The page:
My first encounter with this delightful unit is illustrated in Fig. 1. I had been invited to the home of Jerry Rebman and after a few moments he vanished outside this lovely family room. A moment later, to the tune of purring electric motors, GARCAN appeared in the doorway and with uncanny accuracy and agility entered the room, flashed his "head" lights at me, decided I was friendly and came closer (Fig. 2). There he stopped and silently examined me and all the while I watched the maze of lights flash like small bits of lightning under his plastic, hemispheric, domed head-space. I noted his rugged construction and how well the inverted 30 gallon garbage can made a suitable body when mounted on the circular, one inch thick wood or composition board base platform. I could just barely see the front idler wheel which gave the base platform good stability. I assumed, and correctly, that there would be two other wheels located further to the rear of the platform and that these would not only provide mobility, but also steering. I also noted how easily GARCAN moved across the bare floor and the thick carpet.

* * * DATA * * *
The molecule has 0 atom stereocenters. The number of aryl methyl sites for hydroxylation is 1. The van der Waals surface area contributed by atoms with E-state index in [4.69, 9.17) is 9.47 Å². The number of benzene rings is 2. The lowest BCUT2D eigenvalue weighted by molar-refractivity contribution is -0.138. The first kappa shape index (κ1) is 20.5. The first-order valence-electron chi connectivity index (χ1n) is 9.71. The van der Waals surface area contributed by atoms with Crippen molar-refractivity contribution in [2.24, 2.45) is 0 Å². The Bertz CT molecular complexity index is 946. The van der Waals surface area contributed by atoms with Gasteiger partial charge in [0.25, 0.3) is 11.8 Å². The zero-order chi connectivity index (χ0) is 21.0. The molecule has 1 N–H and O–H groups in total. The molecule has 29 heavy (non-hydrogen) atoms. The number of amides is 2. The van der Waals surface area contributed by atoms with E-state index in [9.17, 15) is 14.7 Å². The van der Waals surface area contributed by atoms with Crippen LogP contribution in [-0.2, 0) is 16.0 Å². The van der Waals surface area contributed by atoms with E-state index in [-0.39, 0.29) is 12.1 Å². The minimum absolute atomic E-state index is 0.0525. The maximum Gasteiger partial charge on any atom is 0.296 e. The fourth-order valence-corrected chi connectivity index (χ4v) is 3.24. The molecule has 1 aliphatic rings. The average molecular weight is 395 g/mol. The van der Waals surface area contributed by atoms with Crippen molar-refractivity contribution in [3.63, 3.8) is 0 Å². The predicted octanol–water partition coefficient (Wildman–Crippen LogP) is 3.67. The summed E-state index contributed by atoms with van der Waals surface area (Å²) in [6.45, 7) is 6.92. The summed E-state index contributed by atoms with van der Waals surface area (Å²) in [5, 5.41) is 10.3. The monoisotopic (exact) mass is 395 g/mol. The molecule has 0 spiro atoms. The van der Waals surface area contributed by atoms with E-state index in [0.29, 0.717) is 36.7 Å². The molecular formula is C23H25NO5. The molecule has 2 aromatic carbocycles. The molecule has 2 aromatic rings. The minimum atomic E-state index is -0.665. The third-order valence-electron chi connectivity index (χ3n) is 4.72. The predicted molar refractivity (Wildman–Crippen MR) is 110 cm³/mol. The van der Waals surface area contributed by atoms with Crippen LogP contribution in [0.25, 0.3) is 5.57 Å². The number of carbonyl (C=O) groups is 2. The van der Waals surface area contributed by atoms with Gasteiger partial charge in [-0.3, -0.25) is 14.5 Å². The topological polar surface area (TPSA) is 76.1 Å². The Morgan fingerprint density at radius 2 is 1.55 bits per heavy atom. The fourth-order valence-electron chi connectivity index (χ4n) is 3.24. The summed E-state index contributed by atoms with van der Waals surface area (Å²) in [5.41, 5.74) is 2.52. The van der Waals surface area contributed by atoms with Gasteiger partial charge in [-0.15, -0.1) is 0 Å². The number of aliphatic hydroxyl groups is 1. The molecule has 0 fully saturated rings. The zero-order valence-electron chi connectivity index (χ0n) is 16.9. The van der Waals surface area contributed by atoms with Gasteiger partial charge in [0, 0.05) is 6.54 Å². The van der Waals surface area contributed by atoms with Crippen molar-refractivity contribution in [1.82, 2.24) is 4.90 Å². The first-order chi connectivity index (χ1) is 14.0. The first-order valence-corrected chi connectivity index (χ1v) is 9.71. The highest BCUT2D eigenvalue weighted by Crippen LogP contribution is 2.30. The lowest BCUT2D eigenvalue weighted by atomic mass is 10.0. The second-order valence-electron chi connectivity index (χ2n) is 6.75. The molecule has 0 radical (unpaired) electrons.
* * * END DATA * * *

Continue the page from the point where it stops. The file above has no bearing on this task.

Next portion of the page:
There are countless types of display robots being used now at expositions, fairs, on TV, in movies, at parties and such, and it is safe to say that 98% of these are radio control led types. They may be more elaborate than GARCAN, who is a paraplegic (no arms at present) because the addition of arms means much more complexity. Others may have arms and wrists and hands, but these are all operated by control signals sent from behind one-way windows in exposition booths.